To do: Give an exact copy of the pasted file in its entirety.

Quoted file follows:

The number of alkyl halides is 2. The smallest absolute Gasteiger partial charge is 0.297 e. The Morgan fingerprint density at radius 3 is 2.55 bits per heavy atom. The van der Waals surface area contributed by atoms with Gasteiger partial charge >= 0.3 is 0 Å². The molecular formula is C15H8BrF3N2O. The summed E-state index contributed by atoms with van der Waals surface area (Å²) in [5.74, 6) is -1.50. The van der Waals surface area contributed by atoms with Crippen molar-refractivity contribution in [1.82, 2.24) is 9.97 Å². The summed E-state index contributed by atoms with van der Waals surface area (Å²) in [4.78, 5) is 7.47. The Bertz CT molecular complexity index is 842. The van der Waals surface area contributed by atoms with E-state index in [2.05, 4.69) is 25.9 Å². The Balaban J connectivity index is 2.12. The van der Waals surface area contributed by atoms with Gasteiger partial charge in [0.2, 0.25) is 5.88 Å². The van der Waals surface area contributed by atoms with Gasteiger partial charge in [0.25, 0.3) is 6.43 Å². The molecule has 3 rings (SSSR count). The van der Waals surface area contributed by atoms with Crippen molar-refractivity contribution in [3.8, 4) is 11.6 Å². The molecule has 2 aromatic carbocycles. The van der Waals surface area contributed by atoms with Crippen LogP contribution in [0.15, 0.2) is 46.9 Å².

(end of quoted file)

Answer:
The number of alkyl halides is 2. The smallest absolute Gasteiger partial charge is 0.297 e. The Morgan fingerprint density at radius 3 is 2.55 bits per heavy atom. The van der Waals surface area contributed by atoms with Gasteiger partial charge >= 0.3 is 0 Å². The molecular formula is C15H8BrF3N2O. The summed E-state index contributed by atoms with van der Waals surface area (Å²) in [5.74, 6) is -1.50. The van der Waals surface area contributed by atoms with Crippen molar-refractivity contribution in [1.82, 2.24) is 9.97 Å². The summed E-state index contributed by atoms with van der Waals surface area (Å²) in [4.78, 5) is 7.47. The Bertz CT molecular complexity index is 842. The van der Waals surface area contributed by atoms with E-state index in [2.05, 4.69) is 25.9 Å². The Balaban J connectivity index is 2.12. The van der Waals surface area contributed by atoms with Gasteiger partial charge in [0.2, 0.25) is 5.88 Å². The van der Waals surface area contributed by atoms with Gasteiger partial charge in [0.25, 0.3) is 6.43 Å². The molecule has 3 rings (SSSR count). The van der Waals surface area contributed by atoms with Crippen molar-refractivity contribution in [3.8, 4) is 11.6 Å². The molecule has 2 aromatic carbocycles. The van der Waals surface area contributed by atoms with Crippen LogP contribution in [0.15, 0.2) is 46.9 Å².